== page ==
Avi Bryant Profile picture
Apr 13 3 tweets 1 min read
Early in my time managing the Data team at Stripe, @jeffbalogh built a tool called Hubble with massive impact. Here's what it did:

- there was a big textarea to type a SQL query into
- it showed results in a table
- it cached the results, and gave the query + results a permalink
75% of the value came from that. Sounds simple, but the simplicity was a huge part of it.

Another 15% came from the ability to toggle simple chart views instead of the table.

Most of the remaining 10% was that you could search through a log of everyone else's queries.
I'm mentioning this because most orgs could build this in a couple of days, but not many seem to have, and I think they should.

(Something that in theory does this and more, but is encumbered with a lot more complexity and clicks, doesn't count).

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More from @avibryant

Mar 9, 2020
As a remote manager of remote teams, here are some things that worked for me (short thread).
Your Slack/IRC/etc channel is where you bond as a group. Say "good morning" when you get online. Say goodbye when you leave. Talk about how your weekend was or the crazy thing that your kids just did at home. Be present.
As a remote manager, the throughput of your link to your reports is lower. Make up for that by having it also be lower latency. An in-office manager is rarely at their desk, but a remote manager is almost always there, on chat. Be responsive.
Read 6 tweets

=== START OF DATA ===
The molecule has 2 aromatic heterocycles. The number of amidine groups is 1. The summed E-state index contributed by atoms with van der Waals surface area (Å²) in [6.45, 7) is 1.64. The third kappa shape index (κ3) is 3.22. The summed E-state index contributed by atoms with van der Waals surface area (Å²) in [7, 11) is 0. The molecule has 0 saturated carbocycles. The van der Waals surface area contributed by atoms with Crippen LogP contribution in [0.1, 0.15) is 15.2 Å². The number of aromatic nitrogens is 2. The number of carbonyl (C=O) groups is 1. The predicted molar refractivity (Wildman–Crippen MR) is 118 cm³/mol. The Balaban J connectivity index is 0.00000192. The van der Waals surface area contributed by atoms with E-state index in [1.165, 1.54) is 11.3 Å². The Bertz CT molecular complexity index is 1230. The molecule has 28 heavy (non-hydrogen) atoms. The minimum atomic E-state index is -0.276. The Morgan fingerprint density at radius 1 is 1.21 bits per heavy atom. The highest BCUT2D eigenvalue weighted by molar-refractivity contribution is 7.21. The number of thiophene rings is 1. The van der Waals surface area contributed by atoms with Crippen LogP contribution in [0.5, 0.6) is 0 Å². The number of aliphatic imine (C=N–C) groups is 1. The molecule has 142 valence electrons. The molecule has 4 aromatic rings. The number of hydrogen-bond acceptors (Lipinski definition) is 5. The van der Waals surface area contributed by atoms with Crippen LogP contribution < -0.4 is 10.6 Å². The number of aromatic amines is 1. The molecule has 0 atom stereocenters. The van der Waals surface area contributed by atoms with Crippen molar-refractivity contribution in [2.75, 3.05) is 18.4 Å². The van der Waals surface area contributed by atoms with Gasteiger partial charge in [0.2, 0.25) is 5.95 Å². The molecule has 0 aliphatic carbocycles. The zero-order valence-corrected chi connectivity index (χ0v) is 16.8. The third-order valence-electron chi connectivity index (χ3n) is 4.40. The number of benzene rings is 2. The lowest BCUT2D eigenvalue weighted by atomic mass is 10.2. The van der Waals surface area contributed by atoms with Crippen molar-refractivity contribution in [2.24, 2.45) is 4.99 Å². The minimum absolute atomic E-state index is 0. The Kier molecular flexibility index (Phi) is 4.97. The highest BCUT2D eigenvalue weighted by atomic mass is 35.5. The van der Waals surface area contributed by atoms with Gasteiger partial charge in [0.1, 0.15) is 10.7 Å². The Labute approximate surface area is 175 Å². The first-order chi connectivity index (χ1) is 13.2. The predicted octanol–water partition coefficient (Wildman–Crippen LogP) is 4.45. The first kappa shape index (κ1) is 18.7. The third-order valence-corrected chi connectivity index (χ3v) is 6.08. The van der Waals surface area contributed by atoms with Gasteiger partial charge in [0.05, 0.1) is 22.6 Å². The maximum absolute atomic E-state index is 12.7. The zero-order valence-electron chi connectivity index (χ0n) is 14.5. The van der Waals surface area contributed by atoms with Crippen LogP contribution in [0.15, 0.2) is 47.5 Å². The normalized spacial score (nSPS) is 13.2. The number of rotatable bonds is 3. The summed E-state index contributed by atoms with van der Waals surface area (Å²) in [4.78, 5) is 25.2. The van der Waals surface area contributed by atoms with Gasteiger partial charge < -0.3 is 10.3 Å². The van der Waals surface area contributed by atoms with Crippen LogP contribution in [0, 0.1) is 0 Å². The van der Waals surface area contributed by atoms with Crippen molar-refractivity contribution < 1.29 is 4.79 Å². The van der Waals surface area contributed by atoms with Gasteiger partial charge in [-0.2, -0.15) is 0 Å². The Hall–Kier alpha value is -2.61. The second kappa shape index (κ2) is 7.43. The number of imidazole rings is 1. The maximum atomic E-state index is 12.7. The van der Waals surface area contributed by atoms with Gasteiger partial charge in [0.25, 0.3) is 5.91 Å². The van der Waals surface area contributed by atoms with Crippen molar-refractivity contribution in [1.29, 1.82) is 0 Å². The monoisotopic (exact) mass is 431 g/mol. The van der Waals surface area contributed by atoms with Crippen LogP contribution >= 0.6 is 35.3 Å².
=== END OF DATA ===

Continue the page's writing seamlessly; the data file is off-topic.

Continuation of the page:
Dec 26, 2019
Thread: 8 years ago, I had just left Twitter and was considering my next gig. I knew I wasn't staying in SF forever, and I knew I didn't want to work in ads. I made a list of possible employers I thought might work: Uber, Shopify, GitHub, Stripe, and the Mozilla Foundation.
Uber was at the top of my list. This was early 2012 and they were tiny, but Tweeps were early adopters and I had a hunch. I passed the interview but failed the negotiation, which is to say that Travis ghosted me. (It's ok; I doubt I would have lasted long there anyway).
I pitched a crazy side project to the GitHub founders and they were super cool about it and made me an offer that was an exciting job but not an exciting amount of equity. That conversation ended amicably.
Read 9 tweets
Dec 18, 2018
My son was asking about the definition of "1 cup" in a recipe and good grief it's bonkers.

So: in the US, volume measures are based on the gallon, which is the volume of a cylinder 6 inches high and 7 inches in diameter, rounded to the nearest cubic inch.
Then you get nice even divisions like a quart is exactly 1/4 gallon, a cup is exactly 1/4 quart, and a tablespoon is exactly 1/16 cup. Fine.

If you do all the conversions this works out to a tablespoon being roughly 14.8ml.
This is close enough to 15ml that it invites the invention of the "metric tablespoon" which is exactly 15ml. The metric tablespoon is used internationally for nutritional labeling, including in the US.

(Eye-roll to the Australians here, who define 1Tbsp=20ml instead).
Read 8 tweets

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